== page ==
02. Ip Man: The Final Fight (2013): 3.5/5

This is NOT an Ip Man film that casual fans of "kung fu films" will enjoy, but this is the kind of film that I enjoy the most. The film defers from any kind of dramatic build-up through climax or twist-and-turn, and instead fully focuses on depicting Ip Man as, "shockingly enough", a man, an ordinary man. This Ip Man loves and excels at martial art, but unlike the normal image of a cinematic and heroic Ip Man like in the other films (except Wong Kar-wai's "The Grandmaster", which has its position in a totally different category), this Ip Man hardly shows off his skills, he even sometimes succumbs to loneliness, retreat and, as "unheroic" as it is, collapses under utter sorrow. This film is much less entertaining than any other Ip Man film, but much more thought-provoking through not only the strangely quite life of Ip Man himself, but also the open-ended stories of the people around him - a police inspector who seems to be corrupted but still keeps in his heart the righteousness of wuxia, a beautiful singer who adores Ip Man with all her soul but suddenly disappears without explanation, a wife who seems to love Ip Man a lot but still leaves him to go back to their hometown and never sees him again until her death. The beauty of this film is that those stories are not, by any mean, exploited to heighten the drama or create the climax for the film. Herman Yau seems to not care at all about climax or dramatic factors, since he just deals with the "real climaxes" of the film in the most casual way possible by just nonchalantly laying them along the plot line and not even caring to conclude them in a more satisfactory way for the casual audience. Yau only cares about depicting the life of Ip Man as honest as possible, and luckily enough he has his job done with great support from sublime performance by Anthony Wong despite a quite weak supporting cast. This is not a film for pure fun, but a film to reflect about the philosophy of wuxia, and actually the philosophy of life, where people, no matter how "awesome" or heroic they are, can only choose one meaningful thing to follow to the end of their life to make their own life become meaningful.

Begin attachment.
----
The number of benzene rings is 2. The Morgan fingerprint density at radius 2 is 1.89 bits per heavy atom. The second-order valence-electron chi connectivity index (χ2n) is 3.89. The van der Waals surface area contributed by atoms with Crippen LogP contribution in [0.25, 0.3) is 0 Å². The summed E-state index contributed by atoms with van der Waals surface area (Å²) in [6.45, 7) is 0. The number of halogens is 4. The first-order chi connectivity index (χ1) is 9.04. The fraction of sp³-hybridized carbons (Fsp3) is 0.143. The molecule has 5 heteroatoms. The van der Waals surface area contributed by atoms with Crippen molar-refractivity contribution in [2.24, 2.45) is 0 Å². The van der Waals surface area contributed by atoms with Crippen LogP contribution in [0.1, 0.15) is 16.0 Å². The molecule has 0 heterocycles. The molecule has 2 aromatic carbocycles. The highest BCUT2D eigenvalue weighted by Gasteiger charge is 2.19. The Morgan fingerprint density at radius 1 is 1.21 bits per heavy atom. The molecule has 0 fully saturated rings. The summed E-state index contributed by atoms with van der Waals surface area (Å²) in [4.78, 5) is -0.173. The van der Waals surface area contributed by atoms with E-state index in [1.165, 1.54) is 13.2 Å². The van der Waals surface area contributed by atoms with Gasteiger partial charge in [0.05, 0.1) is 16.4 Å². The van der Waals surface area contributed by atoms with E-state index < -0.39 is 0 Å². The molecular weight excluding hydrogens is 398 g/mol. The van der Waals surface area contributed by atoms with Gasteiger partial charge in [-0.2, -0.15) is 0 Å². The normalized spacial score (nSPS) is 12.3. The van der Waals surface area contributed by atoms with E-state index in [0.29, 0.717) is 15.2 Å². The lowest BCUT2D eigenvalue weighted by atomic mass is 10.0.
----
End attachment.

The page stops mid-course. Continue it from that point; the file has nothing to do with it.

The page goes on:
03. Guardians of the Galaxy (2014): 3/5